Why “Baptism Sunday” Isn’t Biblical

I recently wrote about the decline of the sinner’s prayer in denominational circles and how baptism is starting to grow in popularity in its place. While it’s exciting to see baptism on the rise, it doesn’t mean much if baptism isn’t understood in a biblical sense. Unfortunately it seems that an unbiblical view of baptism is still fairly common in the denominational world, and one piece of proof is the practice of “Baptism Sundays.”

What is a Baptism Sunday? It’s the practice in which churches have a large group baptism on a designated Sunday from time to time. All of those who are “saved” between each Baptism Sunday are added to the list to be baptized on the church’s next scheduled day of baptisms. For example, one church I read about was situated close enough to the ocean that they would schedule a beach trip day where the baptisms would take place before a time of church fellowship and celebration.

Search the Scriptures and you won’t see anything of the sort. Giving baptism some “in between” kind of importance where it’s emphasized as a big part of church life but isn’t considered essential doesn’t reflect what the Bible says. Let’s look at two biblical reasons why Baptism Sundays are unscriptural.

There are no biblical examples of people delaying their baptism.

The 3,000 on Pentecost in Acts 2 were baptized “that day.” The Ethiopian Eunuch of Acts 8 was baptized on the side of the road as they stopped the chariot mid-journey because he spotted the water. In Acts 16 we read of Paul and Silas preaching to the Philippian jailer and his entire household, leading them to be baptized in the middle of the night. In Acts 19, when Paul encountered those who had been baptized under John’s baptism and hadn’t received the Holy Spirit, he taught the truth to them about Jesus’ baptism. What did they do when they heard that truth? They were baptized. You won’t find a single example of a person putting off their baptism until a later date, or even a later hour.

Baptism is not something you do after you’re saved.

The reason why churches save up baptisms for a particular day is because they don’t see baptism as part of salvation, but something you do after you’re saved. They sometimes use the phrase “an outward sign of an inward grace” to describe baptism, saying that the salvation has already occurred within and baptism is simply what we do to publicly show that we’ve been saved. But, much like Baptism Sunday, you won’t find that concept in the Bible, either.

Consider the descriptions associated with baptism in the Bible. Baptism was the answer to the question “What shall we do?” after the crowd was convicted of their sin in killing Jesus (Acts 2:38). It is how we call on the name of the Lord (Acts 22:16). It is the point at which you are united with Christ in His death, burial, and resurrection to a new life (Romans 6:3-4, Colossians 2:12). It is how we “put on Christ” (Galatians 3:27). It is our saving appeal to God for a clear conscience (1 Peter 3:21). Why would a person wait weeks or even months to do any of those things? It’s impossible to read the Bible (without a modern, denominational bias) and come to the conclusion that baptism is a symbolic act that we can live without as Christians for any period of time.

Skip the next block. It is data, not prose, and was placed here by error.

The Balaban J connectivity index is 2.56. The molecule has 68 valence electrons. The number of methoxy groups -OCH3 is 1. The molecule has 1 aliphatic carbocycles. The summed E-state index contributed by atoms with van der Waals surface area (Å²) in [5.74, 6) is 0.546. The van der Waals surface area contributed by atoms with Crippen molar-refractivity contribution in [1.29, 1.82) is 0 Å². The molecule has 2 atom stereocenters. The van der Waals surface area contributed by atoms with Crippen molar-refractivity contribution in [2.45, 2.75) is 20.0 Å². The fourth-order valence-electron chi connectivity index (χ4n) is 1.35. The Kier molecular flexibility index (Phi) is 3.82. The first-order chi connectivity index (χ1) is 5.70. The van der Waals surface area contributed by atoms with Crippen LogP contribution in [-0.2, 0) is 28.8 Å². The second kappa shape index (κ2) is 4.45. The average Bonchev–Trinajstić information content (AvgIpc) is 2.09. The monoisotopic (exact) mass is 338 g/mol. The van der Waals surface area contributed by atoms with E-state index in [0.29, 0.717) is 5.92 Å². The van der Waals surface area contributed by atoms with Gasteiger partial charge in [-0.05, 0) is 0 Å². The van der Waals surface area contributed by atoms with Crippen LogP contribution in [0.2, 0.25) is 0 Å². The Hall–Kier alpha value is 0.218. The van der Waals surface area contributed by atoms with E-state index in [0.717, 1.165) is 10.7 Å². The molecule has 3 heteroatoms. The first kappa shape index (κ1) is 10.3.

Once a person knows what they need to do to be saved, there isn’t a single good reason in the world not to do it. I know there are those who want to wait until certain family members are present, or until Sunday so the church family can be there for it, but we have to consider what we’re really doing when we put off baptism. Say it’s 9 pm on a Thursday night and the truth hits you. You need to be saved from your sins and live your life with Jesus as your Lord. Why would you want to walk around with those sins separating you from God for two more full days?

If you know the truth and yet still haven’t been baptized, do it today. If your church makes people wait to be baptized, I hope you’ll consider the fact that they’re preventing people from doing what the early Christians did and what the Bible commands. The day a person is baptized into Christ is the most important day of his or her life. Don’t ever let anyone tell you that you need to put it off.

By Jack Wilkie

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